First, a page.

other than check “/boot/grub/” contents in manjaro-chroot environment. mine looks like ;

ll /boot/grub/
total 56K
drwxr-xr-x 6 root root 4.0K Dec 16 08:41 ./
drwxr-xr-x 5 root root 4.0K Dec 16 08:41 ../
drwxr-xr-x 2 root root 4.0K Apr 27  2020 fonts/
-rw-r--r-- 1 root root  11K Dec 16 08:41 grub.cfg
-rw-r--r-- 1 root root 1.0K Apr 27  2020 grubenv
drwxr-xr-x 2 root root 4.0K Nov 22 05:30 locale/
drwxr-xr-x 3 root root 4.0K Apr 27  2020 themes/
drwxr-xr-x 2 root root  20K Nov 22 05:30 x86_64-efi/

you might not have all contents, but as per archwiki the reason why you drop into grub rescue shell is because of absence of grub.cfg

OH MY GOD, it worked!

I installed refind, and it is able to find the last Manjaro install that I did (which oddly enough was a crap install that I did :slight_smile: )

Here is where I found the link

Specifically, the section after this line

“Some manufactures EFI implementations cause GRUB not to be showed in the Boot Menu, or even if its there it can’t be made default.”

So it looks like the BIOS update that I did didn’t like Grub. What made matter more complex was:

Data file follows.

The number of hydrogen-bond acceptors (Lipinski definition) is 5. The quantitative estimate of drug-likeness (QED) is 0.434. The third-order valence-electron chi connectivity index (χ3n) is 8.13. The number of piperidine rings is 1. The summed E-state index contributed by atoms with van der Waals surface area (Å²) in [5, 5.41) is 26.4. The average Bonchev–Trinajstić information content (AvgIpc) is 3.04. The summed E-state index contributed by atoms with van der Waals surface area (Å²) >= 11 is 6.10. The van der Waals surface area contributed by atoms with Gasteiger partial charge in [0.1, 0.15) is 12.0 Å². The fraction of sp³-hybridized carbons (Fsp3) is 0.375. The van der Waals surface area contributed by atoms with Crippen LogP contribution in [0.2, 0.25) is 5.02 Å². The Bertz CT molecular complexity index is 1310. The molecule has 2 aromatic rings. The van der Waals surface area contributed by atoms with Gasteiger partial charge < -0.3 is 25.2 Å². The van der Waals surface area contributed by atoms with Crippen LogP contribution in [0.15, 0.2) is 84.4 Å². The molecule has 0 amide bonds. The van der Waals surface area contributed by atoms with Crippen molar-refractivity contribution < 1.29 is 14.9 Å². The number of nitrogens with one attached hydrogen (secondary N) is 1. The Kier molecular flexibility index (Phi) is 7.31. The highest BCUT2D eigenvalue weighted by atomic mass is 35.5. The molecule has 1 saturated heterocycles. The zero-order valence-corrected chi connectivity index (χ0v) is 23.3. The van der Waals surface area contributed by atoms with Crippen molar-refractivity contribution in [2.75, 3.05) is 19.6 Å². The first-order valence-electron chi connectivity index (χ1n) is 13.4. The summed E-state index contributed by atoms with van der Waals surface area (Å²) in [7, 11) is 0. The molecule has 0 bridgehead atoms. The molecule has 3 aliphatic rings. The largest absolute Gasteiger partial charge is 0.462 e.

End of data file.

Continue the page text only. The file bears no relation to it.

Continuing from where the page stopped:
1. My preexisting grub install from Ubuntu and/or Fedora which were the grub shell that I would be dropped to
  2. I still have no idea where Manjaro is booting from. This is still the contents of /boot/efi
[root@kh-machwx9 EFI]# ls
Boot  fedora  HUAWEI  Microsoft  ubuntu  UpdateCapsule

I would have expected to see Manjaro listed there, any idea where it’s coming from?

Here are the contents of /boot/grub

[root@kh-machwx9 boot]# ls -hal /boot/grub/
total 20K
drwxr-xr-x 2 root root 4.0K Dec 16 12:55 .
drwxr-xr-x 5 root root 4.0K Dec 13 08:23 ..
-rw-r--r-- 1 root root 6.2K Dec 16 12:55 grub.cfg
-rw-r--r-- 1 root root 1.0K Oct 17 10:02 grubenv

In either case, I have enough to restart with a fresh install and still have my home dir and now have a snazzy boot loader. Thank you for ALL the help, I learned a lot from this experience.